Tag Archives: Goa

Goan Places

21 Apr

Asvem Beach, Goa, India

Despite the fact that our visit to India was originally supposed to be a short two and a half weeks, I insisted that a stop in the state of Goa be a part of our journey. Unlike the India we are accustomed to seeing and hearing about — dirty, polluted, noisy, congested, overpopulated, poor — Goa is characterized by lush green landscapes, fine sandy beaches and a laid-back lifestyle. This was the perfect place to come in the middle of our trip — a calming respite from the multiple cities we were visiting.

We took a short flight from Pune (just outside of Mumbai) to Goa, and upon our arrival at the tiny little airport, we were greeted by our driver who took us to our hotel. The 50-minute ride was a feast for the eyes — there was so much to take in, from the little groups of Catholic school-children walking to and from school, the lush flora, the cows wandering wherever they pleased (sometimes even stopping traffic), the advertising billboards lining the highway, the storefronts which varied from very modern down to the shack-like stands. The Portuguese presence is still very strong here, and is evidenced very much in the architecture. They landed early in the 16th Century as merchants, and conquered it soon after. This Portuguese India existed for nearly 450 years, until it was annexed by India in 1961. Most striking is the number of Catholic churches present, with the occasional Hindu temples thrown into the mix. Immediately, you get that the vibe that Goa is laid-back, which is almost the exact opposite of where we had just been, Delhi and Pune.

Our home for three glorious nights.

Our front yard

Goa is pretty renowned for its coco-hut culture. Wanting to have the genuine Goan experience, I was stubbornly insistent on finding one of these huts to stay in. The BF, on the other hand, wisely discouraged this, knowing that a girl like me would hardly be able to endure the sub-standard conditions that most of these huts offer. He had even gone as far as to seek some high-end resorts for us too book. Luckily though, I happened to stumble upon the fabulous Yab Yum Resort online, situated in Asvem Beach, which appeared to be somewhere between a basic beach hut and a well-appointed resort. The best of both worlds — how could we go wrong?

Our huts interior, looking more like Tatooine than like Goa

The resorts lobby

We had chosen our resort also for the location. Ashvem Beach is in the Northern part of Goa, and by many accounts which proved to be true, this part of the state is much quieter and very tranquil, away from the hippie and party culture which has characterized Goa for so long. This is exactly what we were looking for, as we had long suspected that this would be our respite from all the anticipated chaos from the rest of our holiday in India, especially with the wedding. Our area of the beach usually had no more than 50 people on it at a time for about a mile stretch. One day, we decided to venture out and check out the flea market in Arambol. During our hour walk to the North for this, the beaches became increasingly crowded with locals, families, men playing cricket in the sand, tourists, international hippies and yogis. And not to mention all of the cows and stray dogs, both of which are ordinary sights in the rest of India.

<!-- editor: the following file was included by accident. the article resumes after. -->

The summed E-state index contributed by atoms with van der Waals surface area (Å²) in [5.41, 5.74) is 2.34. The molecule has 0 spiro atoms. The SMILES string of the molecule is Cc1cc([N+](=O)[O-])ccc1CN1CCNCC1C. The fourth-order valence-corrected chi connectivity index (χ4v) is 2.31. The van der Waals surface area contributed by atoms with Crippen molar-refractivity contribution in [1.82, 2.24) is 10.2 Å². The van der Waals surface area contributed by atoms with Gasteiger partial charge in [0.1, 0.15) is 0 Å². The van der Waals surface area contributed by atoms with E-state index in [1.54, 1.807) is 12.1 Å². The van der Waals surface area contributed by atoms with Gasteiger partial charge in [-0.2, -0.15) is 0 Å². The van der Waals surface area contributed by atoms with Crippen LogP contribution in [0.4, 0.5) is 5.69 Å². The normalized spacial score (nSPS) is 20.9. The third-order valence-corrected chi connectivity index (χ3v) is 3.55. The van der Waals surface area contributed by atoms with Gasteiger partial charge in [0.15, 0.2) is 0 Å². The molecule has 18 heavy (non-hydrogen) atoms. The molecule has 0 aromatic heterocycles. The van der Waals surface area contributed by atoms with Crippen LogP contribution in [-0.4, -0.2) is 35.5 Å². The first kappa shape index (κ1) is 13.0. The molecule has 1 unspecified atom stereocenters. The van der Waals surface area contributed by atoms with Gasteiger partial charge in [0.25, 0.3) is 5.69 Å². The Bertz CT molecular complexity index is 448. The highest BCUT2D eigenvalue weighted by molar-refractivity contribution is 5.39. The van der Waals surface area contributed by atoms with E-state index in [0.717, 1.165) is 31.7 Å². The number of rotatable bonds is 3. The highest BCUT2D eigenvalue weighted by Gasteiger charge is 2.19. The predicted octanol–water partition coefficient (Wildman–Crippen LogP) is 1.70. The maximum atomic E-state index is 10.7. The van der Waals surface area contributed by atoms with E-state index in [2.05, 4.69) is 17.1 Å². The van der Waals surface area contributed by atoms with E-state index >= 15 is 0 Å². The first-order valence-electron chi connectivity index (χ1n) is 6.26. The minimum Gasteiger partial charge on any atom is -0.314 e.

A frequent sight in all of India

Hippy culture still strong in Goa

A market stall

It was gloriously hot and sunny those few days that we were there. We lazed on the beach on the hotel’s chaises, using the palapas for shade when it got a little bit unbearable. And I will admit, at times the heat was a little too much to bear because the breeze was virtually non-existent. Thankfully the Arabian Sea was deliciously warm and inviting. During our 3 days there, I spent as much time as I could in the water playing in the waves like a silly child.

Our piece of the beach

A local selling fresh coconuts

Fishing Boats

Sunsets were also pretty magnificent from where we were.

What we looked at every evening

I think that most everyone will say that one of the most memorable aspects of Goa is of course the food. The state is bounded by the Arabian sea on its western coast. This means that there is no end to the fresh seafood that is served up by the numerous restaurants and food shacks along the beach. So many options, so little stomach. Our first lunch there was taken at an open air restaurant constructed mostly out of bamboo poles and fabric. We had Kingfisher beer, Prawn Biryani and fried pomfret. I still recall the gusto with which we attacked that Biryani — it was flavorful and fresh. On the following day, we had settled into another restaurant and were discussing our options from the menu when a fisherman walked up to us to show us the King crabs he had just pulled from the ocean. After what amounted to perhaps 2 quick seconds of deliberation, we agreed to let them steam it up nicely for us — I’ve never eaten anything that had come so fresh from the Ocean. The Arabian Sea, no less.

Another common sight: menu boards advertising the fresh seafood offered by the numerous restaurant huts lining the beach

Food, glorious Goan food — fish curry and prawn biryani

Fresh lunch from the Arabian Sea

Our last night there, we happened upon an Arabic restaurant. It was constructed of coconut fronds and poles, and most of the seating was on cushions on the floor. After we finished our meal, the owner sat and chatted with us and we discovered that his wife is also a Canadian, now living with him in Goa. It was a fitting cap to our stay in Goa, encapsulating all that was good about it: the friendly welcoming people, and the laid-back vibe, and of course, the spectacular eats.

Last dinner in Goa

Last night in paradise and our swimsuits

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